Thursday, May 12, 2011

Mystic Heart | 3rd Sufi Poetry Carnival






Allah has not made for a human being two hearts (but one) in his interior.

and

Allah knows well the (secrets) of (all) hearts.

Lo! therein are revelations for each steadfast, thankful (heart).

- The Final Testament 33:4, 64:4, 14:5




1.
Greetings of Peace!

Welcome to the 3rd Edition of Sufi Poetry Carnival.

Sufi tradition has given birth to some of the most prominent and celebrated poetry in human history. From the early companions of the Last Messenger, such as Ali ibn Abu Talib to contemporary Sufi Masters, there are many great poets who have come from this inspiring and living stream. The power and beauty of Sufi Path is so blazing that its echo is still present today, and a testimony of that is the fact that a Sufi Poet of 13th century (Rumi) is still the best selling poet in a land (United States of America) which for most part doesn't even understand his language nor his culture. This also speaks on behalf of the power of poetry, which can transcend many artificial boundaries and constructs. While poets are visionaries and seers, poetry can be, not only revelatory but also bridge-builders among hearts, cultures and traditions.

The relation between Sufism and Poetry is inseparable. Sufi poetry has been written in many languages, with many intentions, including for private devotional writing and reading, as healing  talisman and as lyrics for music played during sufi remembrance or dhikr.

Scholar Seyyed Hossein Nasr mentions in his article: From Poem to Narrative in Sufism:
Sufi literature is deeply rooted in the Noble Quran. (While) the Quran is not poetry in tilt ordinary sense of the word; yet it is supreme poetry with its definite metres and prosody.  The first commentary upon the Quran which is the Hadith, although very distinct in style from the Word of God, remains faithful in its poetic qualities, the use of aphorisms and symbolic imagery to the Divine Word. This is particularly true of the sacred hadīths which are so essential to the genesis and later development of Sufi literature.

It is therefore not surprising that the earliest literary expressions of Sufism are in the form of aphorisms and short mystic utterances soon to be followed by poetry. The first example of these utterances are to be found in the Nahj al-bālagha of 'Alī ibn Abī Tālib, containing the sayings of the man who was the representative par excellence, after the Prophet of that reality which came to be known later as Sufism.

From Mansur al-Hallāj poetry became the most intimate vessel for the expression of the truths of Sufism, of states and stations too subtle to be expressed in ordinary prose or the language of everyday life. Poetry has continued to serve as a vehicle for Sufism in other Islamic languages whether it be Urdu or Bengali to this day and the tradition of Sufi poetry remains a living one throughout the Islamic world despite the ravages of time and various forms of encroachment upon traditional modes of art and thought in the Islamic world in modern times.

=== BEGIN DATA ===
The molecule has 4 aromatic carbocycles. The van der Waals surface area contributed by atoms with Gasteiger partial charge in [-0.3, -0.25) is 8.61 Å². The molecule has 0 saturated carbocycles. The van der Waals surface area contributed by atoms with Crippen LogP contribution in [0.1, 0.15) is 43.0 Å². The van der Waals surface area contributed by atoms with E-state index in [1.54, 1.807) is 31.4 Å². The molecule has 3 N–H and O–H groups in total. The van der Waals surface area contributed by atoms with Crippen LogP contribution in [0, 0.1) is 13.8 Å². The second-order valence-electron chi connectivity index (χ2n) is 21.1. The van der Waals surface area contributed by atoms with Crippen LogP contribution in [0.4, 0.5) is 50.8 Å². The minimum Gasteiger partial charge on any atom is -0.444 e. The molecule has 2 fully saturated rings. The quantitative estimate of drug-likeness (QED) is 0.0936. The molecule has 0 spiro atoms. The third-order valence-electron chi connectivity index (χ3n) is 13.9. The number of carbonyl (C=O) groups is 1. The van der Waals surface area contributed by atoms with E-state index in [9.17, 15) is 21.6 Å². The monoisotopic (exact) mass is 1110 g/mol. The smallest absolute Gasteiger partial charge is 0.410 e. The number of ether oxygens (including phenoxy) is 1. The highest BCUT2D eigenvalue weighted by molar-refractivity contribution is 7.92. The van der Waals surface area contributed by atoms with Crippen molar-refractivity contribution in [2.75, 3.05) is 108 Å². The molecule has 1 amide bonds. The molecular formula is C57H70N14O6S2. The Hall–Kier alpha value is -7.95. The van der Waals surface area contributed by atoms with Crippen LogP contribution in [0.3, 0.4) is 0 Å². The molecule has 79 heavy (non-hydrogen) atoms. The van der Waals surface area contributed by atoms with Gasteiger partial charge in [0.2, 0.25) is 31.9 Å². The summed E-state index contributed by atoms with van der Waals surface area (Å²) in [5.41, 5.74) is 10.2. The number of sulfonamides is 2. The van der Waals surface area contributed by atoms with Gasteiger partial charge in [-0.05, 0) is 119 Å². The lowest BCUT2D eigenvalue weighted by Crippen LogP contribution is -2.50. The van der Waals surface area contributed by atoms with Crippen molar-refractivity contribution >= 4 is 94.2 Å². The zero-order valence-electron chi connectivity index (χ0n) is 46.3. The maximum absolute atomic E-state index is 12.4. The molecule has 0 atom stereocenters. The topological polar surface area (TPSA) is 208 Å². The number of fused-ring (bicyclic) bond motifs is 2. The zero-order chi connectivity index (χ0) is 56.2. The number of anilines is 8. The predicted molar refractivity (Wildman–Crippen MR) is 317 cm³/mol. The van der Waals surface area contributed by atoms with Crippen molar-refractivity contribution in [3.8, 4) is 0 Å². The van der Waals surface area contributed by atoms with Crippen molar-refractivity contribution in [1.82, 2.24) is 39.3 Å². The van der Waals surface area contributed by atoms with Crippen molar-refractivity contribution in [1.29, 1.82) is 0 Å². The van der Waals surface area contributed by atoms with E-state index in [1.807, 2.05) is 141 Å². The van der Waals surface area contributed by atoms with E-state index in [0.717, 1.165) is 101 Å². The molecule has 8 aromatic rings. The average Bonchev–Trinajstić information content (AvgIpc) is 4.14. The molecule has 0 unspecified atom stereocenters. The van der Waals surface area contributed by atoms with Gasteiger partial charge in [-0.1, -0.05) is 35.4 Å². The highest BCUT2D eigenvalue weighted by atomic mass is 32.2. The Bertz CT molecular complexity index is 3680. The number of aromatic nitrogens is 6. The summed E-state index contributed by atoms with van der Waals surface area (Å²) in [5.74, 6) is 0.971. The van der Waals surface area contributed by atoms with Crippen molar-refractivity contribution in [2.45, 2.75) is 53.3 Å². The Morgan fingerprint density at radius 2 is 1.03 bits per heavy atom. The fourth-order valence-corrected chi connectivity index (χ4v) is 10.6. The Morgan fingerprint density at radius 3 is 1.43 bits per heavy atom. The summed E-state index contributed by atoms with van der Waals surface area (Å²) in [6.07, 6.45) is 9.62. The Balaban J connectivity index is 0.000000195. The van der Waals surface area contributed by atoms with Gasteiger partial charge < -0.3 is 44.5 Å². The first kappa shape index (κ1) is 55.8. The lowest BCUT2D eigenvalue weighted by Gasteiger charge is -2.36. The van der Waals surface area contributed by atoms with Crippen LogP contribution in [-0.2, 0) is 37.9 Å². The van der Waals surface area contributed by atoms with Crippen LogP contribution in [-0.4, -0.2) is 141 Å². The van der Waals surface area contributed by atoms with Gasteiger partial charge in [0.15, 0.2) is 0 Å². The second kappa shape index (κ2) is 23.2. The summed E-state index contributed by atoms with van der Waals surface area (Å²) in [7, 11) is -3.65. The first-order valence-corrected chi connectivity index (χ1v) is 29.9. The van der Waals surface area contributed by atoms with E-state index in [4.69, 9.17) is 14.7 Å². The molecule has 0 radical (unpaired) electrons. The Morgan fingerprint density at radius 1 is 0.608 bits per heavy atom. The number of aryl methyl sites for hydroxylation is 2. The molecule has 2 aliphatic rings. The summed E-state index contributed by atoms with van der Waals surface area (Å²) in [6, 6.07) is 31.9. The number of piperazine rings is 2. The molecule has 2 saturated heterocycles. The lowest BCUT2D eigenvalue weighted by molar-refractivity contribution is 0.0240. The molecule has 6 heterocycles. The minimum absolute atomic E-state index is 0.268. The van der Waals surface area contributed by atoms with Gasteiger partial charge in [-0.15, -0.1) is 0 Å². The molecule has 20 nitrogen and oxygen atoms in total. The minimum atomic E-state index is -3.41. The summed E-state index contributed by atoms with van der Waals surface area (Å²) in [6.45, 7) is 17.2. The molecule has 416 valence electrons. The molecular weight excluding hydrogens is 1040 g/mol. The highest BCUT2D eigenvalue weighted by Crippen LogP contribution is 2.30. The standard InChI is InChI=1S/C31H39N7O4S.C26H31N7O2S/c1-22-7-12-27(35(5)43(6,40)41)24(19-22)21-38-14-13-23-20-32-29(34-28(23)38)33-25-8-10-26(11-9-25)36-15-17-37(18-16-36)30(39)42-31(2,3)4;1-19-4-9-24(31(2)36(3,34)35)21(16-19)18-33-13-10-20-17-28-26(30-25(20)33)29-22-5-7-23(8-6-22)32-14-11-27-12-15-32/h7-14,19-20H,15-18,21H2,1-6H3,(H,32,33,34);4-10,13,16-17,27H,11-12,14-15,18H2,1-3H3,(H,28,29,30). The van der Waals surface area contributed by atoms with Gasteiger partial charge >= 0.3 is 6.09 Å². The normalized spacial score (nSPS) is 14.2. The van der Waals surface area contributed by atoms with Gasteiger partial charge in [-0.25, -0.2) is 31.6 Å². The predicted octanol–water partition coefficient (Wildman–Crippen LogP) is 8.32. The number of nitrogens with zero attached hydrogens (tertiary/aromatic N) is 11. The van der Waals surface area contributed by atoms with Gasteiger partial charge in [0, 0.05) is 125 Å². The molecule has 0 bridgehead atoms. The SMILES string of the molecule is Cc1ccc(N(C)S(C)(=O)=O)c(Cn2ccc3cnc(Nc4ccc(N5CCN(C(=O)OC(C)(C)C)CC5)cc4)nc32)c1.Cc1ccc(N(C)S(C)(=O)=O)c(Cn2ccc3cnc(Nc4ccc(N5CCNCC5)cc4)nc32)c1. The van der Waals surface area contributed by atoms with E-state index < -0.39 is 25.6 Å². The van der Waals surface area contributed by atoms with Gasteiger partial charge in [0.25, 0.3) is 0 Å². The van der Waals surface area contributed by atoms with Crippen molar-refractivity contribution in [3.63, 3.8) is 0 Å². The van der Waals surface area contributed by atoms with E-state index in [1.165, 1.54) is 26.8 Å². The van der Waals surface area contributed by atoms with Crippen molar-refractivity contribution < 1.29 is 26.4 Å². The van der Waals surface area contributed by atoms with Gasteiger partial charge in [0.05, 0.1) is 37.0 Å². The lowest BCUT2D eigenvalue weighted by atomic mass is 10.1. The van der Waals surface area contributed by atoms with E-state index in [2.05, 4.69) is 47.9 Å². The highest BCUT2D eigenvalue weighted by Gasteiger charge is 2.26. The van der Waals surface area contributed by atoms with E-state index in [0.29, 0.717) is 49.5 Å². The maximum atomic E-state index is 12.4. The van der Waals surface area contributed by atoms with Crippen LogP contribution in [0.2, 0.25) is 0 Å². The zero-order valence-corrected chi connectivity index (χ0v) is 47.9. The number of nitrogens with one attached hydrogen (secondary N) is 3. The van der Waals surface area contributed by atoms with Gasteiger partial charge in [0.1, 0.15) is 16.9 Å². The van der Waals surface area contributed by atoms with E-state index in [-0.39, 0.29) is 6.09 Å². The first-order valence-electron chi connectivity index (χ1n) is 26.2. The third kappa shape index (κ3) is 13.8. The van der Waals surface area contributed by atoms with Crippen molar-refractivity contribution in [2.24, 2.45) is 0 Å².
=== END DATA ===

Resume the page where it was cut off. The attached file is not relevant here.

Dana Wilde in her article On Sufism and Poetry writes: "The general Sufi sense of what reality consists in is inherently poetic; it seems not only to parallel the cosmos that a poetic imagination, in the most general terms, conceives, but really seems to embody that version of reality. Poetry is an instrument of awakening and instruction. It is a way of opening the mind to the divine reality, a way of helping people to grow out of the visible into the realm of the invisible."

Following the rich tradition and living link between Sufi Path and poetic expressions of ecstatic hearts, Sufi Poetry Carnival is a small effort to welcome poets from all over the world, mostly through the medium of the internet to contribute. As a collective, this is a witness of contemporary poetry in Sufi genre, inspired by Sufic values / teachings / traditions. Many of the poets are also initiates of the living Sufi tradition.

In each edition of the Sufi Poetry Carnival we pick a theme and this 3rd Edition's theme is: Mystic Heart. The Inner Heart is central to the Sufi Path and among many of the so called definitions of Sufism, it is "the path of polishing or purifying the mystic or inner heart".

Love for the Divine, Ecstatic piety and devotion and Contemplation on Divine Beauty and Majesty - the major domains of Sufism - all of which happen through the mystic heart of human being. As Rumi says in his beautiful poem (translated by Kabir and Camille Helminski):

Surely there is a window from heart to heart:
they are not separate and far from each other.

Two earthenware lamps are not joined,
but their light is mingled as it moves.

No lover seeks union without the beloved seeking;

When the lightning of love for the beloved
has shot into this heart, know that there is love in that heart.

When love for God has been raised in your heart,
there is no doubt that God has love for you.


2.
Good poetry ..
makes the universe ..
reveal its .. 'secret'
~ Hafiz

This edition of the Carnival is jointly hosted by Technology of the Heart and Darvish blog. We heartly thank all those who sent your entries to us. Below are the poems hosted on Technology of the Heart. Click on the title of each poem to read them. The poems are posted in no particular order. Bismillah.

Birth of a Mystical Heart ~ Adonis Papageorgiou

When the Song of Song sings ~ Deborah O'Brien 

 Befriending my heart ~ Naomi F. Stone

Love Heals ~ Abdur Rahman

Hamd & Shukr ~ Narjis Pierre

Three Poems ~ Luz Emma Cañas Madrigal

Just me and my soul ~ Alka Pandya

The Saint's Achievement ~ Daniel Abdal-Hayy Moore

Dervisha ~ Amr Rasheed

Swan Song ~ Barsili

Layla's Splendor ~ Doug Roberts

Humility ~ Tiel Aisha Ansari

Hu - so high on you ~ Roya Jakoby


~
Rest of the poems is hosted at Darvish blog. Click here to read and enjoy them as well.

Peace!
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